"Doesn't make any sense," she muttered. But it did. The profiler in her knew it did, but she didn't want to think of what it meant.

"Yeah, well, that's Dru for you."

Elle tipped the envelope and a heavier object fell out. It was a thick, laminated card, a hole for a clip at the top. A glossy layer of translucent letters caught the light. She recognized it for what it was; an ID, specifically an ID given to employees of the Bureau. Fingers trembling, she flipped it over.

"Reid." She swallowed the name, but it didn't make it down her throat. Elle's face hardened. "She has Reid."

Spike cocked a brow, not following. Elle didn't need him to. She jumped up, crossing the distance in one stride and bringing the blunt heel of her boot down onto the girl's nose, crushing cartilage. The vampire cried out in pain, gurgling up her stolen blood.

"Where?" Elle asked. "Where?"

Spike didn't move; didn't speak. The other vampire looked to him, as if for help, and then back to Elle, as if she were staring up at some horrible dragon who was threatening to set fire to her flesh. Elle hoped that's what the creature saw. She hoped she really looked that terrifying.

"Where did you get this?" Elle hissed. She didn't have to say it was the vampire's last chance.

"That woman…that woman grabbed Mickey and me…" she said, the sound wet and pitched, muffled from the fold that used to be her nostrils. "…We heard screaming down by that old tile factory by the railroad…She said we could pick which one of us lived…Mickey picked me…"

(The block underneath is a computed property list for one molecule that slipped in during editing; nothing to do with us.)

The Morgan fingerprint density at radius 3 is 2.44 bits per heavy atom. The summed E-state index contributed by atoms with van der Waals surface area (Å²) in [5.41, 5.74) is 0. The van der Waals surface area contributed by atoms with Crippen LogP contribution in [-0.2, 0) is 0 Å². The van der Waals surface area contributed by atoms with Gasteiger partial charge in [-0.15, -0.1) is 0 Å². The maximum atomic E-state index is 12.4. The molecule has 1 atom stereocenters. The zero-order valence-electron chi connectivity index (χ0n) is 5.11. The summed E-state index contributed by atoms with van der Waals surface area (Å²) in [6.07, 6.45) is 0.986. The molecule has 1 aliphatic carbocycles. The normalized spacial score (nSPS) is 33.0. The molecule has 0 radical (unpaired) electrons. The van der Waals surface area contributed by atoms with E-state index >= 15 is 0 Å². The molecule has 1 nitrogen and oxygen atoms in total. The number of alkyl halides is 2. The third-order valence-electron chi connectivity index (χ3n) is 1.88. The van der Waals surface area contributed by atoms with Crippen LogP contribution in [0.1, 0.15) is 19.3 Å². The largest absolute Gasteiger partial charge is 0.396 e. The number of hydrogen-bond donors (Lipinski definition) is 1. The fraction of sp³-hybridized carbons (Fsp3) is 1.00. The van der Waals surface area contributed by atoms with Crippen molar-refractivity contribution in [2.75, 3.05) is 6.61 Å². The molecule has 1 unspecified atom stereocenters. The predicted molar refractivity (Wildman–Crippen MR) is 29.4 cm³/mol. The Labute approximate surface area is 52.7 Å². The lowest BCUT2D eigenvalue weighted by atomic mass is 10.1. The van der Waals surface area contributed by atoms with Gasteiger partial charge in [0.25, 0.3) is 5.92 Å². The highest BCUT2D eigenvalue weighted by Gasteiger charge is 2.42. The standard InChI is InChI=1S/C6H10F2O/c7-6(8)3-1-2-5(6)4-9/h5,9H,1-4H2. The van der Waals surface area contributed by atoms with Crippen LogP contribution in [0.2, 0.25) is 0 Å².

Elle bent down to one knee. "You didn't live. You were murdered."

She wrapped her fingers around Spike's and pushed the stake in with a quick thrust. The girl let out a broken scream and crumbled into dust.

"I know the place," Spike announced. He chewed his bottom lip, as if he wanted to say more. "Who's Reid?" When Elle didn't answer, he shook his head. "Drusilla took some bloke you know. You realize it's a trap, don't you?"

Elle looked around, as if she'd just noticed they were both on the ground, holding the stake. She let go of him and pushed herself back up, not a drop of emotion showing on her face. "If Aunt Dru wants me to be a monster, I'll be a monster. But, she won't like what she sees. I can guarantee it."


Elle didn't have to look the number up. It was the last one she still had memorized from the job she'd left behind. The life she'd left behind. Drusilla may not have killed her yet, may not have succeeded in turning her into one of her undead children, but Dru had taken her life from her with the threat alone.

Elle's finger hesitated over the last digit.

No, that wasn't quite true. Drusilla hadn't shot Lee dead. The vampire had been there, planting the seed, but Elle had been the one to fire. To kill. To enjoy it. Elle had ended that life right then and there. Drusilla was simply the reason she hadn't stuck around for the aftermath.

The phone buzzed against her ear. Elle crossed the room, ignoring the glances Spike was sending her. He was watching carefully, but not calling the shots—this was her game. He was just there to save her from herself. Elle turned her back on him as soon as the call was picked up.

"SSA Derek Morgan."

So formal. Elle smirked. Of course he didn't know it was her number. It was a pre-paid. He probably though the caller was someone he'd left his card with.